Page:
* Oct coal imports at 25.69 mln T vs 30.29 mln T in Sept
* Traders slow purchases on narrow spreads, uncertain import policy
BEIJING, Nov 8 (Reuters) - China’s coal imports in October dropped 15.2% from a month earlier, as traders slowed purchases as the government’s import policy remains uncertain and the spread between domestic and seaborne prices narrowed.
The world’s largest coal buyer imported 25.69 million tonnes of coal in October, according to data released by the General Administration of Customs on Friday. This was up 11.3% from 23.08 million tonnes imported a year ago.
January to October coal imports were up 9.6% at 276.24 million tonnes compared with 251.94 million tonnes a year ago.
Traders expect coal import prospects to remain bleak for the rest of the year following a tightening of import restrictions imposed by several customs authorities, from Guangzhou in the south to Yingkou in the north.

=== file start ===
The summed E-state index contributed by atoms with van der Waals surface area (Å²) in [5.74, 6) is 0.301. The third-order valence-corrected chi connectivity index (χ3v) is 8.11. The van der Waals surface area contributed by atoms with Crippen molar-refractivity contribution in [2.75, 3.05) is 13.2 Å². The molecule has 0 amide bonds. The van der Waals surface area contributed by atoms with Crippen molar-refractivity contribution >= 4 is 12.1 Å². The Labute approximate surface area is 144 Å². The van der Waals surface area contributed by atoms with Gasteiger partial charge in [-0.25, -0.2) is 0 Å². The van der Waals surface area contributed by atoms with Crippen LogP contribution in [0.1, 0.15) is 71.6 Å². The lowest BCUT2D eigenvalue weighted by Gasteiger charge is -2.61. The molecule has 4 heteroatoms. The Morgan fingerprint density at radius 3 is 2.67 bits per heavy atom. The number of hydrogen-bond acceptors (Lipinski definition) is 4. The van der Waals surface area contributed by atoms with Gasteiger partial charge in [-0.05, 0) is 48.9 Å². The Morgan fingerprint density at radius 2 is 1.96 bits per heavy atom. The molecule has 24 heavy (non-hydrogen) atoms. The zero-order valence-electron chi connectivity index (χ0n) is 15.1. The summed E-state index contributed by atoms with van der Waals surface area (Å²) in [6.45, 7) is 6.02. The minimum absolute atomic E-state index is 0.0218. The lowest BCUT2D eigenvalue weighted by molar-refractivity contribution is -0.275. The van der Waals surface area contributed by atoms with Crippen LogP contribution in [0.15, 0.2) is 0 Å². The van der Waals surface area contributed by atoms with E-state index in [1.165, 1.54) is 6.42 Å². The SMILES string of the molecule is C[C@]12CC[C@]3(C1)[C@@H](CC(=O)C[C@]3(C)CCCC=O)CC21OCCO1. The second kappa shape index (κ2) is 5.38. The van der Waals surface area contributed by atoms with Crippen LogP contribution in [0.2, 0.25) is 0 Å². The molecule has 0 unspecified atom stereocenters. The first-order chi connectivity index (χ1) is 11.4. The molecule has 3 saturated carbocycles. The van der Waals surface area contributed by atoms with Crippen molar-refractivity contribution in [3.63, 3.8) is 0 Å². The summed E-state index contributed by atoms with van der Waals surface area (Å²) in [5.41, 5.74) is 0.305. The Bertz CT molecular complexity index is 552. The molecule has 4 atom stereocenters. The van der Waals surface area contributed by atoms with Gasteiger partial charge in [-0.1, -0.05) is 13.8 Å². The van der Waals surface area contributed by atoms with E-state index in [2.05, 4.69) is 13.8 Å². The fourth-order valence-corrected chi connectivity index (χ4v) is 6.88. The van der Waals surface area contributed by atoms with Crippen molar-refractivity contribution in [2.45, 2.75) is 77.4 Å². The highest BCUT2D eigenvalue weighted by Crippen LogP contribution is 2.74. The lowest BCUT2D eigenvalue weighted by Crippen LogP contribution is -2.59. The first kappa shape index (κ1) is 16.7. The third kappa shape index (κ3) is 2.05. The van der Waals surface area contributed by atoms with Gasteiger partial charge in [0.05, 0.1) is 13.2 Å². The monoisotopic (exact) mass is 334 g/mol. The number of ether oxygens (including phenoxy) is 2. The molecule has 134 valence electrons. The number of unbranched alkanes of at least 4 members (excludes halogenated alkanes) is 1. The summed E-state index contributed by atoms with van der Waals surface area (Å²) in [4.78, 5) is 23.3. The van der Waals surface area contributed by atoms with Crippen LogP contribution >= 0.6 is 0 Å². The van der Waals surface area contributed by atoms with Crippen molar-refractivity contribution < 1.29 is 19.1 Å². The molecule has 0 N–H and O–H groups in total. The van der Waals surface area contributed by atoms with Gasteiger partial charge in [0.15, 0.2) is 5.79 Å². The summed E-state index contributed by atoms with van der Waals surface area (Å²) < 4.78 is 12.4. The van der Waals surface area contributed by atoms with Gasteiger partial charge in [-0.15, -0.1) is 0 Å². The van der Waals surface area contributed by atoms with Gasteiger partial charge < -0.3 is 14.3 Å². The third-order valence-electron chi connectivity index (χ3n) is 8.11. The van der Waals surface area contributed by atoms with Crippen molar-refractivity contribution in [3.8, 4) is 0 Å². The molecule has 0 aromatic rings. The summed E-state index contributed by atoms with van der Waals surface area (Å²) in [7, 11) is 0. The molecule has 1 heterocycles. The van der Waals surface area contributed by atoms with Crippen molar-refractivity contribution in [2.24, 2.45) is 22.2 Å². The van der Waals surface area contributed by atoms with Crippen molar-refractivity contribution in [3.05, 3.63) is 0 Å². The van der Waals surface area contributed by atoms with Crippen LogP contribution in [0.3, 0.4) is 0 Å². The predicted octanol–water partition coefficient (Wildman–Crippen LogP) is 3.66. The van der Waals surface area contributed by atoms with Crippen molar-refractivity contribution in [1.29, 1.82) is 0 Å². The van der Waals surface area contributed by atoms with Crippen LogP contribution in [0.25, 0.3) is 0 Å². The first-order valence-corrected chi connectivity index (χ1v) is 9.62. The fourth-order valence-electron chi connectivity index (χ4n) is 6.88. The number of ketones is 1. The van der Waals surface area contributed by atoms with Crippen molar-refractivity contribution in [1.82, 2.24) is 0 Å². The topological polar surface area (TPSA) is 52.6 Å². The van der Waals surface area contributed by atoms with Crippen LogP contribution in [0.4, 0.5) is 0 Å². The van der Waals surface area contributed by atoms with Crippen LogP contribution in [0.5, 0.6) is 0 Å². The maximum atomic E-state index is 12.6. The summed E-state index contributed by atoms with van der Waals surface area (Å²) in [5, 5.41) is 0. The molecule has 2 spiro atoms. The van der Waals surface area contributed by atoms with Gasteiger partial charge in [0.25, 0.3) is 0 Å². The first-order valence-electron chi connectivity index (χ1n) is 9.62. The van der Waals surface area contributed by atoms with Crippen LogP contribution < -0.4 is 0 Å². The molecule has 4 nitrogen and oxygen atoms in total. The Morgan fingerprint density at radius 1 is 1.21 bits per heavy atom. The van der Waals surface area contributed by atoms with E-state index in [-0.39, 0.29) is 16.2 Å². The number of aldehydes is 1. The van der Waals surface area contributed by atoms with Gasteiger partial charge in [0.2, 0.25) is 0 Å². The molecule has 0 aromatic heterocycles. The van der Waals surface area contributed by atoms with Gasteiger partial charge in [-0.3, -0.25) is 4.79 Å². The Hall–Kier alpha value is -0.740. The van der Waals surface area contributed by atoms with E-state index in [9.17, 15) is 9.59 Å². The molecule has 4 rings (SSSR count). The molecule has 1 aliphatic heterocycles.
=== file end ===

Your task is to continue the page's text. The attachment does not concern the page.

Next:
Government policy, although never stated publicly, requires that annual imports do not exceed the previous year’s level.
In 2018, China brought in a total of 281.23 million tonnes of coal.
Last year, China severely limited coal imports in the final two months by halting shipment clearances, curtailing imports of the fuel by 54% in December.
Meanwhile, China has been shutting hundreds of small-scale coal mines that use outdated equipment, and replacing them with bigger mechanised collieries using advanced technology. It has approved 40 new “modernised” domestic coal mines, with a total capacity of 196 million tonnes, in the first three quarters of 2019.
Reporting by Shivani Singh and Muyu Xu in Beijing; Editing by Christian Schmollinger